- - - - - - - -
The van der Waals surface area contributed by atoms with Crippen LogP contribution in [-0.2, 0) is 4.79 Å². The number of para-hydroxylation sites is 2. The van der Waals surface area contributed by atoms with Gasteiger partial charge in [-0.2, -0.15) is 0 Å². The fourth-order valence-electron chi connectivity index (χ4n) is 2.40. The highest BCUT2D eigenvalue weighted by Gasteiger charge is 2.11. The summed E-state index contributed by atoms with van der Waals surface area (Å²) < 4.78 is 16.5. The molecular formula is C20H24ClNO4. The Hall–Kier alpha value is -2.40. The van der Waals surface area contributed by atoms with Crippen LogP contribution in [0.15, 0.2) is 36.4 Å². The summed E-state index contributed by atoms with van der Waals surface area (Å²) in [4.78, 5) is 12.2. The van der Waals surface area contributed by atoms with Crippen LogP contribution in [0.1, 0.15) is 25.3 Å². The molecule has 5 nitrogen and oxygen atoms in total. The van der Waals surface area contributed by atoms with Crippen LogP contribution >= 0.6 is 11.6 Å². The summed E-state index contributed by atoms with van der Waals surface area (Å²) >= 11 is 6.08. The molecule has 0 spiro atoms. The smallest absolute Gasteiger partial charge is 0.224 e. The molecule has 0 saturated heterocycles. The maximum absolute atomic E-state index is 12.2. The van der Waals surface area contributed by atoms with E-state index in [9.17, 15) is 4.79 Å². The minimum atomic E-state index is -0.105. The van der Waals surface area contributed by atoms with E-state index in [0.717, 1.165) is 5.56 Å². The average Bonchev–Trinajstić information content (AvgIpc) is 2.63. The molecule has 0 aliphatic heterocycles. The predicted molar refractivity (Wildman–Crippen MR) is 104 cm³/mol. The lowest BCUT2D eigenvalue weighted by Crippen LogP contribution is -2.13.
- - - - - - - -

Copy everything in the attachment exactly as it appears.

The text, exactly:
The van der Waals surface area contributed by atoms with Crippen LogP contribution in [-0.2, 0) is 4.79 Å². The number of para-hydroxylation sites is 2. The van der Waals surface area contributed by atoms with Gasteiger partial charge in [-0.2, -0.15) is 0 Å². The fourth-order valence-electron chi connectivity index (χ4n) is 2.40. The highest BCUT2D eigenvalue weighted by Gasteiger charge is 2.11. The summed E-state index contributed by atoms with van der Waals surface area (Å²) < 4.78 is 16.5. The molecular formula is C20H24ClNO4. The Hall–Kier alpha value is -2.40. The van der Waals surface area contributed by atoms with Crippen LogP contribution in [0.15, 0.2) is 36.4 Å². The summed E-state index contributed by atoms with van der Waals surface area (Å²) in [4.78, 5) is 12.2. The van der Waals surface area contributed by atoms with Crippen LogP contribution in [0.1, 0.15) is 25.3 Å². The molecule has 5 nitrogen and oxygen atoms in total. The van der Waals surface area contributed by atoms with Crippen LogP contribution >= 0.6 is 11.6 Å². The summed E-state index contributed by atoms with van der Waals surface area (Å²) >= 11 is 6.08. The molecule has 0 spiro atoms. The smallest absolute Gasteiger partial charge is 0.224 e. The molecule has 0 saturated heterocycles. The maximum absolute atomic E-state index is 12.2. The van der Waals surface area contributed by atoms with E-state index in [9.17, 15) is 4.79 Å². The minimum atomic E-state index is -0.105. The van der Waals surface area contributed by atoms with E-state index in [0.717, 1.165) is 5.56 Å². The average Bonchev–Trinajstić information content (AvgIpc) is 2.63. The molecule has 0 aliphatic heterocycles. The predicted molar refractivity (Wildman–Crippen MR) is 104 cm³/mol. The lowest BCUT2D eigenvalue weighted by Crippen LogP contribution is -2.13.